When Demarcus Elliott committed to Indiana as a junior college transfer in 2019, IU’s spring practice period had already been over for a couple of weeks. Then, last year, Indiana got through only a few spring workouts before the world shut down. So it took a couple years before the 21-year-old Kansan could participate in a full offseason training regimen inside a Big Ten football program.
But by all accounts, he made the most of his long-awaited spring experience over the past couple months.
When IU wrapped spring ball on April 10, Elliott was recognized alongside safety Raheem Layne as the Hoosiers’ most improved defensive player. Over the past two months, IU coach Tom Allen has seen in Elliott a player poised to help fill a void created by the departures of interior linemen Jerome Johnson and Jovan Swann. And with Elliott, it’s not just the gains he’s made in the weight room that have his coaches excited. It’s the way he’s applied his training to become a better, more versatile player on the field.
“We are proud of the way he has progressed,” Allen said.
Elliott provided a solid presence along the interior of IU’s line last year, logging 243 snaps, per Pro Football Focus’ statistical database. He started six of the seven games in which he appeared, spending the bulk of his time working at the nose spot.
But Elliott was like a lot of his fellow linemen last fall in that he was ... sort of just wingin’ it. The pandemic erased any opportunity for a traditional offseason weight program with new strength and conditioning coach Aaron Wellman, and both the lack of spring ball and the start-and-stop nature of on-field workouts and practices made for a challenging transition to the regular season.
“He really didn’t have a good chance to have the full preparation last year, which I thought hurt him,” Allen said. “It hurt a lot of our linemen because of the nature of that position and what you need in the weight room, what you need technique-wise during the spring a year ago and all that he missed in the fall camp piece as well with it being chopped up. I felt that he has always been a guy, since he has been here, that plays hard for us.”
Now, Allen believes, Elliott is equipping himself to play not only hard, but better.
Elliott says he feels a stark difference in the results from his training this year versus any other offseason he’s experienced in college. Simply going through a full workout routine with Wellman has allowed Elliott to trim fat, add muscle definition and boost his stamina.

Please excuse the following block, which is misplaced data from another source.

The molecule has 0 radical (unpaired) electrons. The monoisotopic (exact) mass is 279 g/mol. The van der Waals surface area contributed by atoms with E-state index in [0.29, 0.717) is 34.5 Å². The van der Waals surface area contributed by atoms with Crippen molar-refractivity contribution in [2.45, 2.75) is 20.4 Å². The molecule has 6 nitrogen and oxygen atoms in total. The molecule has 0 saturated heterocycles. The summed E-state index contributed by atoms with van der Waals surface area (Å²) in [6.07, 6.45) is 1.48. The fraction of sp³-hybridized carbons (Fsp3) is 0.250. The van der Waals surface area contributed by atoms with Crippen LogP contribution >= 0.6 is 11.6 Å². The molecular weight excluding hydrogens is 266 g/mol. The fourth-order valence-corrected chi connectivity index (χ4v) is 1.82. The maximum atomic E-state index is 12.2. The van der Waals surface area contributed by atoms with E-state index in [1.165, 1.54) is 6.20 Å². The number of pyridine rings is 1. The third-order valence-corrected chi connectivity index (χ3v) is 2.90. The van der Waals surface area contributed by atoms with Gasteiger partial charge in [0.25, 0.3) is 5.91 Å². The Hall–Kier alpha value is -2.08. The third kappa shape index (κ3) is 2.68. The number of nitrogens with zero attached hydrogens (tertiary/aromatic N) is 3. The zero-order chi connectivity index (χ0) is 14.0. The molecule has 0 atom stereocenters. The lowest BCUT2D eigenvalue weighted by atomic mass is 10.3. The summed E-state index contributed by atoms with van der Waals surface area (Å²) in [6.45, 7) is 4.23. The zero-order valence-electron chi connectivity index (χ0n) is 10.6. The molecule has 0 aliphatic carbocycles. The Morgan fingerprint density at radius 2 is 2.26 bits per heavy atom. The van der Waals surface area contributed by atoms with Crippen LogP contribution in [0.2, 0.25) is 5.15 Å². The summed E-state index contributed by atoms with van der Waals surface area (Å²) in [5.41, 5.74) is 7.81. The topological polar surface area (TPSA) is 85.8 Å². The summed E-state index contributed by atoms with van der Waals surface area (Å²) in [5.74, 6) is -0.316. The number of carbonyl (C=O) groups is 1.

“You can notice it,” Elliott said. “A night and day difference, I would say. Going to work out by myself (like last spring) isn’t really that team atmosphere where you get pushed every day, especially by Coach Wellman. You can honestly see it on film. It’s a night and day difference, just being able to shed blockers and hold my ground more. Our coach talks about getting plays in the backfield instead of just playing our gaps.”
Not only have things been going well in the weight room for Elliott, his work on the field has earned him praise from Indiana’s staff. The Hoosiers are hoping to make the 6-foot-3, 307-pound junior a little more well-rounded. In addition to continuing to develop at the nose spot, Elliott is also seeing time at three-technique, too — a move necessitated by the holes created by Johnson and Swann pursuing professional careers.
Defensive line is a priority recruiting area right now for the Hoosiers, who may still look to add a transfer capable of competing at three-technique before the start of next season. So far, though, Allen and company are encouraged by Elliott’s ability to handle added responsibilities.
“We want him to be more versatile and play that three-technique spot and to be able to play in the nose or the three,” Allen said. “That is not something we have had him do in the past. It is not the same position. There are different things involved in it. There are different techniques involved and the block reactions are different. I felt like he got some very valuable reps there that showed a lot. It gives us more versatility within our defense and personnel as well.”
And for Elliott, the wait for a full offseason of instruction is finally paying off.
“He has always been a guy, since he has been here, that plays hard for us,” Allen said. “I definitely love his effort and his care factor. It is really high. He is such a good person off the field and doing everything he’s asked of.”